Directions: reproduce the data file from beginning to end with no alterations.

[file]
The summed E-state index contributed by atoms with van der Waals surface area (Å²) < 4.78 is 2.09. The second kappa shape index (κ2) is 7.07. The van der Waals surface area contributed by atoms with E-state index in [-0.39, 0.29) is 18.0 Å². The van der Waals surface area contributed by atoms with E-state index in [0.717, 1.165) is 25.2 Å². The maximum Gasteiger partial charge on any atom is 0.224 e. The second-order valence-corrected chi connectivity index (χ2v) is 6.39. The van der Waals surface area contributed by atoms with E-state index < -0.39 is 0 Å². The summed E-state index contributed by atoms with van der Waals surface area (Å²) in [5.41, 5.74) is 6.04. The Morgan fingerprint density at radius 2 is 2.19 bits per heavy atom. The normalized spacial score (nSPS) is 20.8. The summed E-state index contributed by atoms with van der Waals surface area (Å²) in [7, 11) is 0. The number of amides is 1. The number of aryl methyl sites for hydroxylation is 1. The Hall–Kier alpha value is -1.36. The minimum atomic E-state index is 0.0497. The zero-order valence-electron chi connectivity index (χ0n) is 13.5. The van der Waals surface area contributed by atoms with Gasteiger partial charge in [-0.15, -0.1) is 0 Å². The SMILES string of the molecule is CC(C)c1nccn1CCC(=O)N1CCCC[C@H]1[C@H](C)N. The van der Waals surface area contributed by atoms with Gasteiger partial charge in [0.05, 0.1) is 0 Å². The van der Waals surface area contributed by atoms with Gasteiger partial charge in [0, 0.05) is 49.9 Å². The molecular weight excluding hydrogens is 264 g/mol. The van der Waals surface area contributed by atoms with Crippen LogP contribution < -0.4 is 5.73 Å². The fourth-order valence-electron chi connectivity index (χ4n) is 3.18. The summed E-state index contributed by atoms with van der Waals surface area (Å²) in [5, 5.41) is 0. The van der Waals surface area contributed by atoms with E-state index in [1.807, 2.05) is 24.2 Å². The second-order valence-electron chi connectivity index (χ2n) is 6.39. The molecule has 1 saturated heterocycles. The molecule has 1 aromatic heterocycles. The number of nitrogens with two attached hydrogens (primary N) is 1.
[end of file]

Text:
The summed E-state index contributed by atoms with van der Waals surface area (Å²) < 4.78 is 2.09. The second kappa shape index (κ2) is 7.07. The van der Waals surface area contributed by atoms with E-state index in [-0.39, 0.29) is 18.0 Å². The van der Waals surface area contributed by atoms with E-state index in [0.717, 1.165) is 25.2 Å². The maximum Gasteiger partial charge on any atom is 0.224 e. The second-order valence-corrected chi connectivity index (χ2v) is 6.39. The van der Waals surface area contributed by atoms with E-state index < -0.39 is 0 Å². The summed E-state index contributed by atoms with van der Waals surface area (Å²) in [5.41, 5.74) is 6.04. The Morgan fingerprint density at radius 2 is 2.19 bits per heavy atom. The normalized spacial score (nSPS) is 20.8. The summed E-state index contributed by atoms with van der Waals surface area (Å²) in [7, 11) is 0. The number of amides is 1. The number of aryl methyl sites for hydroxylation is 1. The Hall–Kier alpha value is -1.36. The minimum atomic E-state index is 0.0497. The zero-order valence-electron chi connectivity index (χ0n) is 13.5. The van der Waals surface area contributed by atoms with Gasteiger partial charge in [-0.15, -0.1) is 0 Å². The SMILES string of the molecule is CC(C)c1nccn1CCC(=O)N1CCCC[C@H]1[C@H](C)N. The van der Waals surface area contributed by atoms with Gasteiger partial charge in [0.05, 0.1) is 0 Å². The van der Waals surface area contributed by atoms with Gasteiger partial charge in [0, 0.05) is 49.9 Å². The molecular weight excluding hydrogens is 264 g/mol. The van der Waals surface area contributed by atoms with Crippen LogP contribution < -0.4 is 5.73 Å². The fourth-order valence-electron chi connectivity index (χ4n) is 3.18. The summed E-state index contributed by atoms with van der Waals surface area (Å²) in [5, 5.41) is 0. The van der Waals surface area contributed by atoms with E-state index in [1.807, 2.05) is 24.2 Å². The second-order valence-electron chi connectivity index (χ2n) is 6.39. The molecule has 1 saturated heterocycles. The molecule has 1 aromatic heterocycles. The number of nitrogens with two attached hydrogens (primary N) is 1.